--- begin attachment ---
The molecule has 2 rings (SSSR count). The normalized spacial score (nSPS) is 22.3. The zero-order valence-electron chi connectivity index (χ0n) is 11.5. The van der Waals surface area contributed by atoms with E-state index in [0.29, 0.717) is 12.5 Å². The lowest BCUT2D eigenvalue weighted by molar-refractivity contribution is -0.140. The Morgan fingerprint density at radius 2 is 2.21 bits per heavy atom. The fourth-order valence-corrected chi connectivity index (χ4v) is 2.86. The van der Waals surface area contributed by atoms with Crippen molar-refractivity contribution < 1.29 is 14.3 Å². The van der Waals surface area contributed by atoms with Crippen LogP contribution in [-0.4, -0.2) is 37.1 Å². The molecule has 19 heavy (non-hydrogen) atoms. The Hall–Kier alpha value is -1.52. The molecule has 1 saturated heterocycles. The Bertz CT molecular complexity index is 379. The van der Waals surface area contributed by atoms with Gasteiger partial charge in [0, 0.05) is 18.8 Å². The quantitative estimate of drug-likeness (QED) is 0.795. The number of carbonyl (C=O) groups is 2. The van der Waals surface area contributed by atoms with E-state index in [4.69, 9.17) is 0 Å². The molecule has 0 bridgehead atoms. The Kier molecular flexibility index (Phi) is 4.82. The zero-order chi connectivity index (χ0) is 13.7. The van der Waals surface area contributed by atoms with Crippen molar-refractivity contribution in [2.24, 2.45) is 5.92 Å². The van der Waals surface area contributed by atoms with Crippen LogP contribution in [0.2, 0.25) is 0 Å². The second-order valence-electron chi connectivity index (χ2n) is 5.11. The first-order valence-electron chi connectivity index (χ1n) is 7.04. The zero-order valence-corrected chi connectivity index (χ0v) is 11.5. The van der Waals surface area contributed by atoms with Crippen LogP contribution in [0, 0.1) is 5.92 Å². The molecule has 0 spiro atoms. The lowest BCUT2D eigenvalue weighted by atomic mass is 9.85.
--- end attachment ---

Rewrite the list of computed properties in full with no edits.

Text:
The molecule has 2 rings (SSSR count). The normalized spacial score (nSPS) is 22.3. The zero-order valence-electron chi connectivity index (χ0n) is 11.5. The van der Waals surface area contributed by atoms with E-state index in [0.29, 0.717) is 12.5 Å². The lowest BCUT2D eigenvalue weighted by molar-refractivity contribution is -0.140. The Morgan fingerprint density at radius 2 is 2.21 bits per heavy atom. The fourth-order valence-corrected chi connectivity index (χ4v) is 2.86. The van der Waals surface area contributed by atoms with Crippen molar-refractivity contribution < 1.29 is 14.3 Å². The van der Waals surface area contributed by atoms with Crippen LogP contribution in [-0.4, -0.2) is 37.1 Å². The molecule has 19 heavy (non-hydrogen) atoms. The Hall–Kier alpha value is -1.52. The molecule has 1 saturated heterocycles. The Bertz CT molecular complexity index is 379. The van der Waals surface area contributed by atoms with Gasteiger partial charge in [0, 0.05) is 18.8 Å². The quantitative estimate of drug-likeness (QED) is 0.795. The number of carbonyl (C=O) groups is 2. The van der Waals surface area contributed by atoms with E-state index in [4.69, 9.17) is 0 Å². The molecule has 0 bridgehead atoms. The Kier molecular flexibility index (Phi) is 4.82. The zero-order chi connectivity index (χ0) is 13.7. The van der Waals surface area contributed by atoms with Crippen molar-refractivity contribution in [2.24, 2.45) is 5.92 Å². The van der Waals surface area contributed by atoms with Crippen LogP contribution in [0.2, 0.25) is 0 Å². The second-order valence-electron chi connectivity index (χ2n) is 5.11. The first-order valence-electron chi connectivity index (χ1n) is 7.04. The zero-order valence-corrected chi connectivity index (χ0v) is 11.5. The van der Waals surface area contributed by atoms with Crippen LogP contribution in [0, 0.1) is 5.92 Å². The molecule has 0 spiro atoms. The lowest BCUT2D eigenvalue weighted by atomic mass is 9.85.